It is improbable that the Euro-Asian ascendancy presents a threat to US security, but it certainly does to the tenaciously held dream of US global dominance. China and Russia want to be the dominant powers in Euro-Asia. While that dominance has a military aspect, it will be exercised primarily through political alliances and economic development. The latter, especially, will redound to the benefit of resource-rich Russia and people, ingenuity, and capital-rich China. Their stance towards the Middle East is instructive. They have avoided the military forays that have so disastrously entangled the US. They have supported their allies, primarily Syria and Iran, in international forums and consummated opportunistic investment, energy, and arms deals. If a nuclear agreement is reached with Iran, Russia and China will rapidly expand their ties with what has historically been a dominant power in the Middle East and Iran will become an important partner in the Euro-Asian development effort.
Notwithstanding hyperventilating US politicians, it is hard to believe that either the Chinese or the Russians have offensive military designs beyond securing what they regard as their spheres of influence. They are not that stupid. The military cost curve has shifted dramatically and they know it. The costs in treasure and blood of invasion and subjugation are many orders of magnitude greater than the costs of resisting it, as the US should have learned in Vietnam and the Middle East, and as Russia apparently did in Afghanistan.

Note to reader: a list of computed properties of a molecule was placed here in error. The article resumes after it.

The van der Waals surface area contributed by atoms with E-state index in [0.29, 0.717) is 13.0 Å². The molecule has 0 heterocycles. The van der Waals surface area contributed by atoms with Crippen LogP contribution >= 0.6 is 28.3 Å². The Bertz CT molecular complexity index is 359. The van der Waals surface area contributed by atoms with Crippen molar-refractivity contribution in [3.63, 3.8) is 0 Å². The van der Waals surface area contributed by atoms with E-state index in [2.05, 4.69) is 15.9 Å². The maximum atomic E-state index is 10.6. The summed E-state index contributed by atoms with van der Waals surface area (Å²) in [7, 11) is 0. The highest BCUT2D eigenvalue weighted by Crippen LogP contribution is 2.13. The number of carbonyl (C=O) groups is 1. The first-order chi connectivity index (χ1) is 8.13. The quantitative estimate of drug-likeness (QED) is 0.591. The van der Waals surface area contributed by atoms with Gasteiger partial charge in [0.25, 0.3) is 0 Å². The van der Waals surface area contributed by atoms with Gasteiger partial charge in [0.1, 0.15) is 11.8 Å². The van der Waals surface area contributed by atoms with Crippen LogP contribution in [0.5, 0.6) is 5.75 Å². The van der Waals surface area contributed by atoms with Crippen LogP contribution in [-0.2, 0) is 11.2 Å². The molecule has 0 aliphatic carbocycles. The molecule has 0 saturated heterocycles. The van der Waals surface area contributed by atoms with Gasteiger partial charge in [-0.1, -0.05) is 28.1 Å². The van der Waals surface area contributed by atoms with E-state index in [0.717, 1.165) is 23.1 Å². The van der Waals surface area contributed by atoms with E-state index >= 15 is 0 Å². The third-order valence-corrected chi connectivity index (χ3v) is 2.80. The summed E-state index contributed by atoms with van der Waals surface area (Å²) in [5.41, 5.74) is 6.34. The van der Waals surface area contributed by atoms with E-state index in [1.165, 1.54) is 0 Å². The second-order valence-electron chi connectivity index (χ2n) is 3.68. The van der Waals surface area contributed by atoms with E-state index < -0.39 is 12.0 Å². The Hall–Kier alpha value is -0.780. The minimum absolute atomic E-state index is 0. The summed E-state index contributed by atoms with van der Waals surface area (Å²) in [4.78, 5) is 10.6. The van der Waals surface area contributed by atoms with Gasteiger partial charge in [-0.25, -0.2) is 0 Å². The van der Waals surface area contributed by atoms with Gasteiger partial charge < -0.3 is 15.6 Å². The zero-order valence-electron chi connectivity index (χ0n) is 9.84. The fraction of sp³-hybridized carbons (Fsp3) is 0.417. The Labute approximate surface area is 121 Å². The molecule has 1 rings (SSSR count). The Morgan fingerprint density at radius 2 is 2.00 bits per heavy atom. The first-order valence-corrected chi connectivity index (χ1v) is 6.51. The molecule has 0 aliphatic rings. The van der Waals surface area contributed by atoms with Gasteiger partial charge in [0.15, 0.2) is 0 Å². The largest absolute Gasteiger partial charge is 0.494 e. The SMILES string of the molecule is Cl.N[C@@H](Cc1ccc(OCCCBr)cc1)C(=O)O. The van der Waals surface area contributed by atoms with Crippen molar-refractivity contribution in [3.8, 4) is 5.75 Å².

The farther away that attempted invasion and subjugation, the greater the cost disparity. Thus, if the US insists on confronting Russia in Ukraine or China in the South China Sea, it will be at a massive disadvantage. The notion that the US, which hasn’t subjugated Afghanistan after fourteen years or Iraq after twelve, could take on Russia or China on their own doorsteps is a howler. If that has been grasped by some in the Washington brain trust, it has not prompted a consensus to avoid such confrontation. Rather there have been moronic murmuring on deploying nuclear weapons. Let’s hope the brain trust is not that stupid, but it’s not a safe bet; all the surprises the last few decades have been to the downside.
While humanity as a whole makes three steps forward and two steps back, it’s never in lockstep. The Euro-Asian nations are stepping forward; the US and Europe are stepping back. To reiterate a theme SLL has sounded repeatedly (most recently, “Buy Asia; Short the US and Europe,” SLL, 2/3/15), the Euro-Asian nations will be the predominate source of long-term investment opportunities. As the last few months in China have demonstrated, there will be volatility both up and down, but longer-term, the Euro-Asia nations will far outperform the US and Europe. They have the land, resources, and people, and most importantly, they are minding their own business, promoting economic development while the US and European nations are encumbered with debt, increasingly powerful and bureaucratic national and supranational governance, and US-led foreign military intervention.
The emergence of Euro-Asia presents multitudinous opportunities from which Western governments and companies could benefit. Sadly, until those governments, especially Washington, abandon antediluvian policies based on projected power and subjugation, those opportunities will not be realized. Fortunately, nothing stops individuals from investing and profiting from the emerging Euro-Asian colossus. If your financial advisor doesn’t have a good handle on investments there, find one who does.
WHEN THE WORLD’S BEST INVESTMENT OPPORTUNITIES WERE IN THE UNITED STATES